NEWS BRIEFS: Ky. OKs full-scale Noah's Ark
Posted on May 20, 2011 | by Staff
FRANKFORT, Ky. (BP)--Kentucky state officials gave final approval May 19 to tax incentives for a full-scale reproduction of Noah's Ark that will be built south of Cincinnati and cost nearly $150 million.
The state's Tourism Development Finance Authority unanimously approved tax incentives that will allow Ark Encounter LLC to recover up to 25 percent of its construction costs through sales tax rebates if it meets attendance and sales projections.
Groundbreaking in Grant County, Ky., for the Bible-themed attraction is tentatively set for August, with a targeted opening in 2014.
Answers in Genesis, the same group that is behind the Creation Museum, is partnering with another group to build the Ark Encounter. Private funds are being used.
According to a press release, the attraction will include a walled city, a first-century Middle Eastern village, a tower of Babel and a petting zoo. The idea is to attract visitors who will want to attend not only the Ark reproduction but also the Creation Museum.
An analysis by Hunden Strategic Partners shows the ark will draw 1.2 million visitors the first year and have a $119 million impact on the state the first 10 years.
For information, visit ArkEncounter.com.
RECORD NUMBER OF FOSTER KIDS FIND FAMILIES -- In 2009, 57,000 U.S. kids in foster care found forever families, up from 37,000 in 1998, according to a Child Trends study reported in The Washington Times. The number represents a record high.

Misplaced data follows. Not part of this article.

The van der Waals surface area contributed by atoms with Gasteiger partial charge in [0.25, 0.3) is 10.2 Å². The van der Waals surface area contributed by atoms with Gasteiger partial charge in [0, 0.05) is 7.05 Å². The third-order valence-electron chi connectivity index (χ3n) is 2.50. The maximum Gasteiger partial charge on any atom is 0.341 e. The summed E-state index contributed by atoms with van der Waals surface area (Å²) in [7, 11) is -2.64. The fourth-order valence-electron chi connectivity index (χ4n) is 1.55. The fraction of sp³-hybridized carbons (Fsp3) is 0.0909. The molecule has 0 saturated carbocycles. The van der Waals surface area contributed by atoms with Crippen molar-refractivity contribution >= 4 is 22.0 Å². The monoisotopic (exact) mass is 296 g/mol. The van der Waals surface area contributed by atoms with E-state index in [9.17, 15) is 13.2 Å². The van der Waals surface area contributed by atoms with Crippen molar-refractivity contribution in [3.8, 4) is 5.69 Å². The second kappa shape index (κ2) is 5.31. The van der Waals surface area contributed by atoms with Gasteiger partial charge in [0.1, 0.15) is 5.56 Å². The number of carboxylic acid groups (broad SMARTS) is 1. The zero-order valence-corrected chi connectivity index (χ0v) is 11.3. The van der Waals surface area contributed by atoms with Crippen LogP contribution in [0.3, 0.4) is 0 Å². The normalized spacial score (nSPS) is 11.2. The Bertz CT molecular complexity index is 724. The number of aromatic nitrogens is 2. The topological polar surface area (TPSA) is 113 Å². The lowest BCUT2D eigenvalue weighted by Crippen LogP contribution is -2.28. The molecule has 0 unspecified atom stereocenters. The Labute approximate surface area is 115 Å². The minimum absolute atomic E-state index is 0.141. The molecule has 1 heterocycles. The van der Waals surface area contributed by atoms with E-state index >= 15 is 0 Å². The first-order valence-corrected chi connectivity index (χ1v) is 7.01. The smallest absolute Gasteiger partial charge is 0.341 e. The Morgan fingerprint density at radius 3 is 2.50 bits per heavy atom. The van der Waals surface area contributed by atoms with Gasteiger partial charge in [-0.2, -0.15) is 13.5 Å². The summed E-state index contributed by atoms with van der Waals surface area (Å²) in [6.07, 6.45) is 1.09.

Kelly Rosati, vice president of community outreach at Focus on the Family, said the Christian church is to thank for some of the progress. "We've been excited to see an increase in the willingness of Christians to simply ask themselves, 'Does God want to use the blessing of our family on behalf of a child without one?'" she said. "And as Christians across the country continue to pray that prayer, I think we're going to see these numbers increase." Researchers also found that the number of children waiting for adoption fell to a record low of 115,000 in 2009, down from 135,000 three years earlier. The average wait to be adopted fell to a record low 35 months, down from 48 months in 1998.
CENSUS: MARRIAGES ARE LASTING LONGER -- After years of increases in the U.S. divorce rate, more marriages are staying together. The U.S. Census reports that three out of four people who got married after 1990 were still married 10 years later. That is up 3 percentage points from the 1980s, when divorce hit a record high. Nationwide, an estimated 4 in 10 marriages end in divorce.
"Marriage has become a much more selective institution in today's society," W. Bradford Wilcox, director of The National Marriage Project at the University of Virginia, told The Washington Post. "People who are college-educated, more affluent or more religious are more likely to get married and stay married. People who are not are less likely to get married in the first place, and if they do marry, they're more likely to divorce."
According to the census statistics, more than half of the nation's married couples have been together at least 15 years. About a third have marked their 25th anniversaries, and 6 percent have been married more than 50 years.
Compiled by Michael Foust, associate editor of Baptist Press. The foster children and census items are courtesy of World News Service.